What are differences of Castle Doctrine bills under consideration?
Three “Castle Doctrine” bills to reinforce the right to self defense have thus far been filed in the North Carolina General Assembly, the most recent of which was introduced on Monday. In contrast to previous legislative sessions, November election results predispose the current legislature to pass some form of the proposed law. The big question for North Carolinians is what version will pass.
Depending on varying definitions, “stand-your-ground” laws have been adopted by at least thirteen states. A larger number of states have “castle laws” whose more limited scope stipulates no duty to retreat when attacked in the home, such as North Carolina’s § 14-51.1. “Castle Doctrine” bills being introduced across the country generally include both.
But as the GRNC Castle Doctrine Feature Summary depicts, not all Castle Doctrine laws are created equal. Some states offer few protections outside the home. With the state finally ready to pass something, North Carolinians should become versed on what does or does not make an effective law.
THREE VERSIONS UNDER CONSIDERATION
On February 4, the NRA issued an alert backing SB 34, sponsored by Senators Andrew Brock, Doug Bergerand Kathy Harrington. While the pro-gun sponsors have the best of intentions, SB 34 and its companion bill, HB 52, (Reps. Tim Spear, Bill Owensand Jim Crawford) are dangerously flawed.
SB 34 and HB 52 are substantially similar to SB 928, which passed the Senate in the last session but was killed in the House when Rep. Deborah Rossand former Rep. Hugh Holliman. (Holliman was defeated largely through the efforts of Grass Roots North Carolina in the last election after denying SB 928 a committee hearing. Significantly, Rep. Rayne Brown, who defeated Holliman, is one of the primary sponsors of GRNC-backed HB 74 above.)
The problem is that SB 928 passed the gun-hostile Senate in a greatly weakened fashion: Although Edition 1of the bill offered victims protection both inside and outside the home, including in motor vehicles, the amended Edition 2offered protection only within the home, meaning it offered little beyond what currently exists under § 14-51.1.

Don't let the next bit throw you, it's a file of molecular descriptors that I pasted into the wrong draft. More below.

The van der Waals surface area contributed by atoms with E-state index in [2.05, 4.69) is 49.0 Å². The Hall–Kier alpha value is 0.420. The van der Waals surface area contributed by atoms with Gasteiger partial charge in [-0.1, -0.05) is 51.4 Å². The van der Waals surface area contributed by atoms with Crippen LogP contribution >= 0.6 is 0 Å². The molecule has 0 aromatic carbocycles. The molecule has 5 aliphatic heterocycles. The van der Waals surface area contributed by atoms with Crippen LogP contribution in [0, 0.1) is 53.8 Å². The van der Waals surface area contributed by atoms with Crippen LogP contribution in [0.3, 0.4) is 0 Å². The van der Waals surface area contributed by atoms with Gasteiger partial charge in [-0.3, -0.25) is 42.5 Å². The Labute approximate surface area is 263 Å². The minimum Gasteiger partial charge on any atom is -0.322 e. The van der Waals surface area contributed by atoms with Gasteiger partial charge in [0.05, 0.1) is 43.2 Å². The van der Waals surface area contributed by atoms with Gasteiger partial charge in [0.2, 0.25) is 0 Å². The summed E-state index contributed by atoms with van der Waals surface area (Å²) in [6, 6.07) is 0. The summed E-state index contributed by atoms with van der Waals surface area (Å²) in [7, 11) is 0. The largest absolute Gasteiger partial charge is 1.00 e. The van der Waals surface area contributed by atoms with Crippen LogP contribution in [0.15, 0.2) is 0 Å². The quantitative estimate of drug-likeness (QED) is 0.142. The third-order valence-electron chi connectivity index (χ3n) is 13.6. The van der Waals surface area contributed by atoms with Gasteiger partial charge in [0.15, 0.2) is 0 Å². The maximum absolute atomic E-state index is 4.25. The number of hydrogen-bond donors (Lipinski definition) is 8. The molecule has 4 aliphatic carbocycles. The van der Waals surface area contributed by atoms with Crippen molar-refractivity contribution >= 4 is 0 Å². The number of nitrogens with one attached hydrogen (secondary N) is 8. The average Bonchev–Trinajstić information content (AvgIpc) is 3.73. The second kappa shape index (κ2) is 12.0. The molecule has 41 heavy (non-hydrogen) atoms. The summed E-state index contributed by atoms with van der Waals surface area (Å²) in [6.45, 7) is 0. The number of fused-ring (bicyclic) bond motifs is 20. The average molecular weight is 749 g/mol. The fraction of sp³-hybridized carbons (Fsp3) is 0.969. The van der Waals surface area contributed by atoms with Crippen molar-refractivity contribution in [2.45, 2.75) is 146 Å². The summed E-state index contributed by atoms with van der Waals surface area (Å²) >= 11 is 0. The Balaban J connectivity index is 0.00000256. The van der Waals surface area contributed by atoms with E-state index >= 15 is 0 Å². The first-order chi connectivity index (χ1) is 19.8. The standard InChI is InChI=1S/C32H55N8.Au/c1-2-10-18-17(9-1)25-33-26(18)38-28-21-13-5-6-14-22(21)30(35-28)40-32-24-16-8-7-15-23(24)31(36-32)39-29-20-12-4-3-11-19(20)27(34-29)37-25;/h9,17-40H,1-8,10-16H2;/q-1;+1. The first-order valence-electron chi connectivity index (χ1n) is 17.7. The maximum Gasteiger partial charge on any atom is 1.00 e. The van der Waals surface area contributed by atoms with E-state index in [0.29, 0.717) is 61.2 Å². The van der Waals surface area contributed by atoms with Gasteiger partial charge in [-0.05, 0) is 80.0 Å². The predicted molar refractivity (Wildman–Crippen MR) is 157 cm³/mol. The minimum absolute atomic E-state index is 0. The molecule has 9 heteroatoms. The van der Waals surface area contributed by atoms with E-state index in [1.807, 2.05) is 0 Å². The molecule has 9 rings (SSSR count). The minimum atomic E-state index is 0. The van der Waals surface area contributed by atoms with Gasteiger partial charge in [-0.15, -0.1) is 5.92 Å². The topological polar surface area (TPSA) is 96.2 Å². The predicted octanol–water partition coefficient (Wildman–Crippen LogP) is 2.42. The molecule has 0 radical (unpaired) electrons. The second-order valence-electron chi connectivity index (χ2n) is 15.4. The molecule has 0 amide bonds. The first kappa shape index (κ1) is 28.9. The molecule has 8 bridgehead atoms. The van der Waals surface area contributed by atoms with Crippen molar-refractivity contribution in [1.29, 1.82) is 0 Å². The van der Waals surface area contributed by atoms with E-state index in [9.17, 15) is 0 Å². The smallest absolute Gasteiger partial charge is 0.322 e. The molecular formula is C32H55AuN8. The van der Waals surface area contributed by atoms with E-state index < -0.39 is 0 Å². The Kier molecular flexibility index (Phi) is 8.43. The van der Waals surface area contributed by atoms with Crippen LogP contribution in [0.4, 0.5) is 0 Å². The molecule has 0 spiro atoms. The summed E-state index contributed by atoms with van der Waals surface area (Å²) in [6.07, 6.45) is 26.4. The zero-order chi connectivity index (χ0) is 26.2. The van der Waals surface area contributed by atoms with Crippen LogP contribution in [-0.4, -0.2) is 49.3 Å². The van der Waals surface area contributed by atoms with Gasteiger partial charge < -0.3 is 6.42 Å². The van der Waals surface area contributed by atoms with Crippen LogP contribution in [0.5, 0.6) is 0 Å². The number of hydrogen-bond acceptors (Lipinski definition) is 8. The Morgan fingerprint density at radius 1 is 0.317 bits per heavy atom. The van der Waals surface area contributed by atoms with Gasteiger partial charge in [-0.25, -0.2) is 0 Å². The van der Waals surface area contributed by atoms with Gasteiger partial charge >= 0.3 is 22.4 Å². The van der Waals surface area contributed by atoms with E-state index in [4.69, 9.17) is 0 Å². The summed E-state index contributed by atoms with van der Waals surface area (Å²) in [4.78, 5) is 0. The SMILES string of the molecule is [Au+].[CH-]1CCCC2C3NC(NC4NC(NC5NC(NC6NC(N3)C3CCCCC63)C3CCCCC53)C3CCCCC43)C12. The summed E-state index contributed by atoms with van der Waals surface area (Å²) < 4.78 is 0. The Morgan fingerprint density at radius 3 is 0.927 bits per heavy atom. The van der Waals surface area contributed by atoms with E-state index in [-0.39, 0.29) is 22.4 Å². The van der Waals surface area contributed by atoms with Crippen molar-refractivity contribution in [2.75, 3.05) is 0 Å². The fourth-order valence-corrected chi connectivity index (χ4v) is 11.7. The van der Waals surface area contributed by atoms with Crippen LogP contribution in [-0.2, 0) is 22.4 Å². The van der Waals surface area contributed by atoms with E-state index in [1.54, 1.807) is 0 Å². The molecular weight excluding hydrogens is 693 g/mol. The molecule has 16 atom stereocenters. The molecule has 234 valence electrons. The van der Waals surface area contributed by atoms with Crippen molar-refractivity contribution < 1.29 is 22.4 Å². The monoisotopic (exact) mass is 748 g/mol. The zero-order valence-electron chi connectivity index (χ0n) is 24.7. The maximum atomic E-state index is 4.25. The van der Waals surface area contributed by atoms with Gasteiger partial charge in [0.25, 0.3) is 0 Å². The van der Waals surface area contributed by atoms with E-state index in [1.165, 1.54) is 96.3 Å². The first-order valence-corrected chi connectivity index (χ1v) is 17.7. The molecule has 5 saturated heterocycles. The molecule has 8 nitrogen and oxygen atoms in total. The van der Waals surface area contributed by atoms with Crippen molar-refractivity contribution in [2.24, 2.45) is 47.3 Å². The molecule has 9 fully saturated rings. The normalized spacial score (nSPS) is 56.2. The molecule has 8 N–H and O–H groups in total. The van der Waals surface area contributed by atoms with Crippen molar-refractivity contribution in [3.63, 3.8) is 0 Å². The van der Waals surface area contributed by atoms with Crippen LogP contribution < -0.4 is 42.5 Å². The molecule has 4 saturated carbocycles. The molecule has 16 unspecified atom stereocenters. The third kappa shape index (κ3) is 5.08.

By contrast, HB 74, filed by Representatives Mark Hilton, Shirley Randleman, George Cleveland, and Rayne Brown, offers significantly greater protection than SB 34/HB 52. Not only would it offer protection against violent crime in motor vehicles and elsewhere outside the home, but also better protection against civil and criminal liability.
COMMITTEE MEETING ON THURSDAY, FEB. 17
The first bill to get a hearing will be SB 34, which will be heard by the Senate Judiciary II Committee on February 17. Grass Roots North Carolina is promoting amending the bill via a “Proposed Committee Substitute” to change its language to reflect the stronger HB 74. GRNC suggests interested parties contact all members of the committee to encourage adoption of the HB 74 language.
WHAT ARE THE DIFFERENCES BETWEEN THE BILLS?
Although state laws vary widely, the best offer some version of the following:
“Stand your ground”
This provision states that if faced with a reasonable threat of imminent death or great bodily harm, you have no duty to retreat before using deadly force. The most comprehensive laws stipulate no duty to retreat both in the home and abroad, typically anyplace you have a legal right to be. While HB 74 ads a new § 14-471 with the “no duty to retreat” provision, neither SB 34 nor HB 52 contain any reference to the measure, presumably because it already exists within the home via § 14-51.1.
Presumption of fear of death or great bodily harm
Absent a castle law, even if someone breaks into your occupied dwelling you must prove you had a reasonable fear of imminent death or great bodily harm before responding with deadly force. Under the “presumption” portion of Castle Doctrine, when an attacker unlawfully and forcibly enters a home or (preferably) a dwelling, he is presumed by the law to present a “reasonable fear of imminent death or great bodily harm,” freeing the victim from proving it.
In HB 74, a new section § 14-472 includes the measure both for dwellings and occupied vehicles. The far weaker SB 34/HB 52 say only that the attacker to a home – and only a home – is “presumed to be doing so with the intent to commit an unlawful act involving force or violence,” neither of which even justify the use of deadly force under § 14-51.1, meaning that once again, the bills offer nothing beyond current law.
Protection against kidnapping
Like many state laws, HB 74 creates the presumption of fear of death or great bodily harm if the attacker has removed or is attempting to remove another, against his or her will, from a residence or occupied vehicle. Exceptions are made if the person against whom defensive force is used is the parent or lawful guardian of the one being removed. SB 34 / HB 52 offers essentially the same language but again, only to the invasion of a dwelling, not an occupied vehicle.
Protection against malicious prosecution
Some state laws offer immunity for prosecution for justifiable use of deadly force, as do SB 34 and HB 52. HB 74 goes a step further, however, and matches South Carolina law by prohibiting law enforcement agencies from arresting a defender unless there is probable cause to believe the force used was unlawful.
Protection against civil suits
While SB 34 and HB 52 match a number of state laws in giving defenders immunity from civil action (such as by the attacker or his survivors), HB 74 mirrors South Carolina in allowing a lawful defender to recoup legal costs from the plaintiffs who filed the suit.
While SB 928 might have been the best bill attainable in the last, gun-hostile session of the legislature, you have worked hard to produce a pro-gun majority this year in both chambers, and you deserve better.
By Paul Valone
republished with permission